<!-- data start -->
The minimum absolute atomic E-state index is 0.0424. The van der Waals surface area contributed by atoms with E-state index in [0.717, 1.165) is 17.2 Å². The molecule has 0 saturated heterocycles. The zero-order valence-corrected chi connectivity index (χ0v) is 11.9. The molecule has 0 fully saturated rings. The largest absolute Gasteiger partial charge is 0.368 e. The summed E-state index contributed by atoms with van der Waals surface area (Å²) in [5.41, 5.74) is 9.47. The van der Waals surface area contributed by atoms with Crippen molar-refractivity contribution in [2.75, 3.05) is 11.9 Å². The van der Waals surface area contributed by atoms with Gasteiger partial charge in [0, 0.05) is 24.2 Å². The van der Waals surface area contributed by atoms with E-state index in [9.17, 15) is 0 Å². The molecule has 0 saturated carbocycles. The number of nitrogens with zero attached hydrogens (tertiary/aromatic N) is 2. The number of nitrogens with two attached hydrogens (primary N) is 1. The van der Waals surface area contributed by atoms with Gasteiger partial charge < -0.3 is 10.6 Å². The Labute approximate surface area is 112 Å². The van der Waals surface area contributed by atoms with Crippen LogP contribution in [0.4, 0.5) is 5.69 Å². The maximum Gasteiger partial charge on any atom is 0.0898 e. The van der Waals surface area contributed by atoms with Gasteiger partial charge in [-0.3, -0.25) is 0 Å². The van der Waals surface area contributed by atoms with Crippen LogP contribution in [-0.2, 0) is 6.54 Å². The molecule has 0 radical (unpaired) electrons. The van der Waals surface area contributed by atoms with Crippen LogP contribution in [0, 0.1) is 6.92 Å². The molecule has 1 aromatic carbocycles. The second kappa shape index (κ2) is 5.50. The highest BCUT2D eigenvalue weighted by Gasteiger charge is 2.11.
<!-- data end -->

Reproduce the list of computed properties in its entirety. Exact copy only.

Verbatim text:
The minimum absolute atomic E-state index is 0.0424. The van der Waals surface area contributed by atoms with E-state index in [0.717, 1.165) is 17.2 Å². The molecule has 0 saturated heterocycles. The zero-order valence-corrected chi connectivity index (χ0v) is 11.9. The molecule has 0 fully saturated rings. The largest absolute Gasteiger partial charge is 0.368 e. The summed E-state index contributed by atoms with van der Waals surface area (Å²) in [5.41, 5.74) is 9.47. The van der Waals surface area contributed by atoms with Crippen molar-refractivity contribution in [2.75, 3.05) is 11.9 Å². The van der Waals surface area contributed by atoms with Gasteiger partial charge in [0, 0.05) is 24.2 Å². The van der Waals surface area contributed by atoms with E-state index in [9.17, 15) is 0 Å². The molecule has 0 saturated carbocycles. The number of nitrogens with zero attached hydrogens (tertiary/aromatic N) is 2. The number of nitrogens with two attached hydrogens (primary N) is 1. The van der Waals surface area contributed by atoms with Gasteiger partial charge < -0.3 is 10.6 Å². The Labute approximate surface area is 112 Å². The van der Waals surface area contributed by atoms with Crippen LogP contribution in [0.4, 0.5) is 5.69 Å². The maximum Gasteiger partial charge on any atom is 0.0898 e. The van der Waals surface area contributed by atoms with Gasteiger partial charge in [-0.3, -0.25) is 0 Å². The van der Waals surface area contributed by atoms with Crippen LogP contribution in [-0.2, 0) is 6.54 Å². The molecule has 0 radical (unpaired) electrons. The van der Waals surface area contributed by atoms with Crippen LogP contribution in [0, 0.1) is 6.92 Å². The molecule has 1 aromatic carbocycles. The second kappa shape index (κ2) is 5.50. The highest BCUT2D eigenvalue weighted by Gasteiger charge is 2.11.